• Lance Hurst

The Exile of Ex Nihilo

This sermon was delivered on

November 15, 2020

At First Presbyterian Church of Glen Cove

In Glen Cove, New York.

Text: Genesis 1:1-5


I want you to picture a dirt road with lots of trees. Think a wooded area with the occasional large open field. You’re driving down this dirt road and you come upon one of these fields and you see donkeys and goats grazing. And then you see a small one-story brick home on the edge of that open field.

This, my friends, is my first childhood home where I lived with my grandparents, whom I call Nanny and Papa, and my mother.


In this home there there were a few constants: sweet tea, lots of hugs, and Jesus. You see, something that really shaped my earliest childhood memories was what my Papa called, “That good ol’ time religion…” One of the ways that this showed up for me would be in our bedtime stories. While there was probably some room for diversity in what we read, one of the memories that I most easily recall was when my Nanny read to me the creation story from a children’s Bible. It was probably not my first time hearing this story, but that night was the first time that she read that story to me after I had learned about the prehistoric existence of dinosaurs. And my oh my, was I confused.


“Nanny, where are the dinosaurs in this story?” I asked trying to make sense of it all.

“I’m not really sure, but I know that God made them,” she replied. It was an honest answer on her part. She didn’t try to solve the timeline for me and at the time, I was satisfied with her answer.


When I went to college, though, this question of the timeline was a problem for me. I was a conservative Christian through and through. And for me, that meant a lot of things, but at a minimum it meant that I believed the Bible was meant to be read literally--including Genesis 1.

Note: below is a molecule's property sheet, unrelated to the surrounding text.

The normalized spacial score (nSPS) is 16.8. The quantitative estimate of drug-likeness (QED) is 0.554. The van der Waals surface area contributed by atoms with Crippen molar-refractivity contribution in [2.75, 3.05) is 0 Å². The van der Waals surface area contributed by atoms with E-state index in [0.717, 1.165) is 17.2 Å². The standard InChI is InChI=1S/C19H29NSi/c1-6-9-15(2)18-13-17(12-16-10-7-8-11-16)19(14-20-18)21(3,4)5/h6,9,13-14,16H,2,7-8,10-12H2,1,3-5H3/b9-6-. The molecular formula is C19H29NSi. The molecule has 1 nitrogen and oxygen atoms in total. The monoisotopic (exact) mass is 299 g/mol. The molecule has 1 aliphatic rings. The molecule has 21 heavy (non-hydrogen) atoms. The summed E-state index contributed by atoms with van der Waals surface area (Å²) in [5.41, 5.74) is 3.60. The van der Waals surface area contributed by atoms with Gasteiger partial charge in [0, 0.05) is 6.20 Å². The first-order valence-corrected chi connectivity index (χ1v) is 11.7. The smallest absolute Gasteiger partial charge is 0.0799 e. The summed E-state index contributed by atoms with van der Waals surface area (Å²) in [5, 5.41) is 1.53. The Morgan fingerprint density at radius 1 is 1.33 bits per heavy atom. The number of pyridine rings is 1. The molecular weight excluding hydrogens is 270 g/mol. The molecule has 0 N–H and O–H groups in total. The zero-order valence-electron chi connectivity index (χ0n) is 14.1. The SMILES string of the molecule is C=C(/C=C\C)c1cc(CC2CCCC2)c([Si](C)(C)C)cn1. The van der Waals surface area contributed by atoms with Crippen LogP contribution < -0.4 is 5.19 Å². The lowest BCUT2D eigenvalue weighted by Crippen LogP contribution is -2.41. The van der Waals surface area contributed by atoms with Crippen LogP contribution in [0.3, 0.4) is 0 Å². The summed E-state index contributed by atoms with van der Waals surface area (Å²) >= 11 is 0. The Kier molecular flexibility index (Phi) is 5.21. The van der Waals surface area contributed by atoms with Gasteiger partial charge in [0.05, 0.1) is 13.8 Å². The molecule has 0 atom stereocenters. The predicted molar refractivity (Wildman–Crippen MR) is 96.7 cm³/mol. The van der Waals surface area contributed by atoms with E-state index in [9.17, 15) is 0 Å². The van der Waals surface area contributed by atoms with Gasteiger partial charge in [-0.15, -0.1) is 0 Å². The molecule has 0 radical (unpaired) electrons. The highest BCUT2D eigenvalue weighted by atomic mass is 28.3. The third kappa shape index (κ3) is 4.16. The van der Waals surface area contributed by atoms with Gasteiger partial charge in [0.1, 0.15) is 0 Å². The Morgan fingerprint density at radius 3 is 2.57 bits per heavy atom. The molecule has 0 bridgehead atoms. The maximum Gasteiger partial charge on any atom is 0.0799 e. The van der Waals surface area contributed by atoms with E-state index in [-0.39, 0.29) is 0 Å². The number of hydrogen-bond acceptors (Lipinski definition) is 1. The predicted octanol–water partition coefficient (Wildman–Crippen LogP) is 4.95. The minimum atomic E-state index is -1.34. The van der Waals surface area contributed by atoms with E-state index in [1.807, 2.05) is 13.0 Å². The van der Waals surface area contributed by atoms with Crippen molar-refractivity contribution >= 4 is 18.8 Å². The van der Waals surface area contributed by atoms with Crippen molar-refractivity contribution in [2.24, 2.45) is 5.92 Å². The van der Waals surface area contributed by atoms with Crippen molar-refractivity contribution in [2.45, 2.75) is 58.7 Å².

It was in college when I really began dissecting what this creation story meant to me. I learned a phrase that captured the essence of how I understood what God was up to in this story. The phrase was “ex nihilo”, which simply means “out of nothing” in Latin. Christians have long used this expression as a statement about the way that God created the entirety of the cosmos out of nothing. What does this mean though? Why does this matter? Well, for many Christian theologians, it was important to name that there was nothing before God and thus, God is the source of all that is. I remember being told that the concept of ex nihilo is based on the creation narratives themselves.


Well, the irony is that when one actually reads the creation narratives, they start in a different place. When we read these texts with a close eye, I believe that they actually guide us to a notion beyond ex nihilo...towards a notion that is a profound and necessary word for us today as we wrestle to make sense of the chaos in the world around us. And unfortunately, I highly doubt that the originators of this creation poem knew about the existence of dinosaurs to even concern themselves. 


Nevertheless, today, I invite you to join me as we slow down and pause at these first five verses of this familiar passage. 


Many of us can recite the first verse of Genesis 1: “In the beginning, God created the heavens and the earth. The earth was formless and void…” It’s familiar. It’s timeless. And that familiarity can make it difficult for us to notice what the text is even trying to say. 


The phrase that we translate “formless and void” is an obscure Hebrew expression that is a bit difficult to translate. Robert Atler, a professor of Hebrew and comparative literature at the University of California Berkeley, translates these opening verses as ‘When God began to create heaven and earth, and the earth then was welter and waste…’ This gives us a different sense of the text. First, I think it’s important that Atler translates the Hebrew as “When God began to create” rather than “God created.” This leaves us with the reminder that creation is an ongoing work. This poem then becomes about the story of when God began this work.


And Atler’s words differ in an important way from “formless and void”...he writes, “welter and waste”. I’ll be honest with you...welter was a new word for me. It means “a state of wild disorder or a chaotic mass or jumble”.